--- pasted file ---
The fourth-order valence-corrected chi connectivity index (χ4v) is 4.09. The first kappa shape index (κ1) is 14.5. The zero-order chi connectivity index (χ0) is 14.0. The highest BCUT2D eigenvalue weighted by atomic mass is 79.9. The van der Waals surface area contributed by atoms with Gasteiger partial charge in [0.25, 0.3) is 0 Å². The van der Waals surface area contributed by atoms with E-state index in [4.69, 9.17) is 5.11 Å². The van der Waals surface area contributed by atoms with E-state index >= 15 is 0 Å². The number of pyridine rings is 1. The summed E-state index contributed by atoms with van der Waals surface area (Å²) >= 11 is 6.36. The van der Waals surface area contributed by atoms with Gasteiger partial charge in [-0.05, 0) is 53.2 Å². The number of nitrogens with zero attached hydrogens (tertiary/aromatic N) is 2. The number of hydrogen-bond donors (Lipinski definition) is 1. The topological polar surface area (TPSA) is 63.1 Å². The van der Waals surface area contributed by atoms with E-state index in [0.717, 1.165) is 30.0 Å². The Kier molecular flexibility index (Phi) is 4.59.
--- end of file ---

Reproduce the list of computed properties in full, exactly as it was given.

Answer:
The fourth-order valence-corrected chi connectivity index (χ4v) is 4.09. The first kappa shape index (κ1) is 14.5. The zero-order chi connectivity index (χ0) is 14.0. The highest BCUT2D eigenvalue weighted by atomic mass is 79.9. The van der Waals surface area contributed by atoms with Gasteiger partial charge in [0.25, 0.3) is 0 Å². The van der Waals surface area contributed by atoms with E-state index in [4.69, 9.17) is 5.11 Å². The van der Waals surface area contributed by atoms with E-state index >= 15 is 0 Å². The number of pyridine rings is 1. The summed E-state index contributed by atoms with van der Waals surface area (Å²) >= 11 is 6.36. The van der Waals surface area contributed by atoms with Gasteiger partial charge in [-0.05, 0) is 53.2 Å². The number of nitrogens with zero attached hydrogens (tertiary/aromatic N) is 2. The number of hydrogen-bond donors (Lipinski definition) is 1. The topological polar surface area (TPSA) is 63.1 Å². The van der Waals surface area contributed by atoms with E-state index in [0.717, 1.165) is 30.0 Å². The Kier molecular flexibility index (Phi) is 4.59.